Fiction Writing Masterclass

Lesson 4: Creating Setting in Fiction

This week we’ll discuss ways you can make ordinary places interesting, how to bring invented places to life, plus the importance of setting in relation to character and plot.

Elizabeth Dawber
15 min readFeb 21, 2022
Image created by the author in Canva

This is the fourth lesson in an 8-part series on writing fiction. It has been designed to take you through the process of writing a short story from start to finish. For more information, including the content covered in each lesson, check out my introductory post here.

So far in this fiction writing series, we’ve predominantly focused on character building and development. This is because it is your readers’ emotional investment in the characters in your story that will keep them reading to find out their fate. However, you likely have your characters operating in a vacuum right now — to really bring them to life we need to place them in a setting.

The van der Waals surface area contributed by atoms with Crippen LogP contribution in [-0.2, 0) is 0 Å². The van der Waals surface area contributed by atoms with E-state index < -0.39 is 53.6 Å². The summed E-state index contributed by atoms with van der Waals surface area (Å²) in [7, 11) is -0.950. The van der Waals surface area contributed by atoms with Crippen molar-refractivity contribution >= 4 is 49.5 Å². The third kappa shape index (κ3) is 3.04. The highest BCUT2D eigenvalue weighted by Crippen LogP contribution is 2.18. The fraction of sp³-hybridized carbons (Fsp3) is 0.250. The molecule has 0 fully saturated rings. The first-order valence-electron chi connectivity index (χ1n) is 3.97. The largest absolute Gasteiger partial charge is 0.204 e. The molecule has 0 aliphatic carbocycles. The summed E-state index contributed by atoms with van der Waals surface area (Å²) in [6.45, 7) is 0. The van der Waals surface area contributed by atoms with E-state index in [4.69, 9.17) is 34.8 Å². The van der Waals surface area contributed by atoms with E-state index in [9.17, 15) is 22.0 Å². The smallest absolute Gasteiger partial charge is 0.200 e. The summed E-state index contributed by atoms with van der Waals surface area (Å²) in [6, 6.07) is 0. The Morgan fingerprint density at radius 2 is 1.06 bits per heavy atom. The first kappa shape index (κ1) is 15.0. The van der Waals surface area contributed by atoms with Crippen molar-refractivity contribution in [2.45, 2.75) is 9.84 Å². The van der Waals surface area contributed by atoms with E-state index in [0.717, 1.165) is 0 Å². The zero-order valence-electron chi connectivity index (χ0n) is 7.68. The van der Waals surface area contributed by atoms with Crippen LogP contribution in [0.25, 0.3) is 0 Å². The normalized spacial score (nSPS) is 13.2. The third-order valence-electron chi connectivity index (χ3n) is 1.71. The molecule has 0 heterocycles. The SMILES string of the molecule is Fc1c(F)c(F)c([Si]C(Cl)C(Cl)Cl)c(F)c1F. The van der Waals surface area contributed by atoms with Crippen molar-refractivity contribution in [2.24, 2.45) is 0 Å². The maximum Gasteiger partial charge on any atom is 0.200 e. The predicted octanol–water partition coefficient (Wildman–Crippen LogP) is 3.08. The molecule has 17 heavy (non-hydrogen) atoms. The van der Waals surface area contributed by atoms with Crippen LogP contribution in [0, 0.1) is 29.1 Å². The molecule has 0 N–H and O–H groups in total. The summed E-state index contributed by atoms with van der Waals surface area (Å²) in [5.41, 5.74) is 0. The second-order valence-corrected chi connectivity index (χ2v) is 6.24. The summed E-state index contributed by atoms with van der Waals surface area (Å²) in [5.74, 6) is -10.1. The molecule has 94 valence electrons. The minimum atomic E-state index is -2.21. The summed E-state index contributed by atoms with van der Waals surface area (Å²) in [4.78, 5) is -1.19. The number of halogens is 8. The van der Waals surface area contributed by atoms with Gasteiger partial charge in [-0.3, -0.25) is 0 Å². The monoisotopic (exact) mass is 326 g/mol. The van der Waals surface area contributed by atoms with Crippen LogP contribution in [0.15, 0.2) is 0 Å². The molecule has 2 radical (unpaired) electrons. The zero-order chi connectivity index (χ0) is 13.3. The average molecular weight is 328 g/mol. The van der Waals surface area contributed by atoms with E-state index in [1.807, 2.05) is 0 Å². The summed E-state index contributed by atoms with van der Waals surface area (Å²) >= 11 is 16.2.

The spaces your characters inhabit and the possessions they own tell us a lot about who they are. Look around your own environment now. What would a stranger learn about who you are from your surroundings? I have two books on the table in front of me, the first is a puzzle book — Around the World in 100 Wordsearches. The second book is Fight Club by Chuck Palahnuik. If your character owned these books what would it reveal about them? The puzzle book is an easy clue, someone who likes to travel, and who also likes brain games. The second book, for those who have read it or watched the film adaptation, might make a guess that the person reading it is a bit of a rebel. It probably won’t come as a surprise then that I’m a digital nomad, currently in Bangkok — living my own adventure, away from the 9–5 corporate world.

Image by author

What aspects of setting you choose to focus on in your short story is how the audience will see that character. There are numerous ways to create setting and build character; let’s look at a few of them now.

Describing common places in fresh and unique ways



Elizabeth Dawber

English literature & creative writing grad | MWC semi-finalist | Former editor @ The Startup | I write about this thing called life | Human | Pen for hire |🇬🇧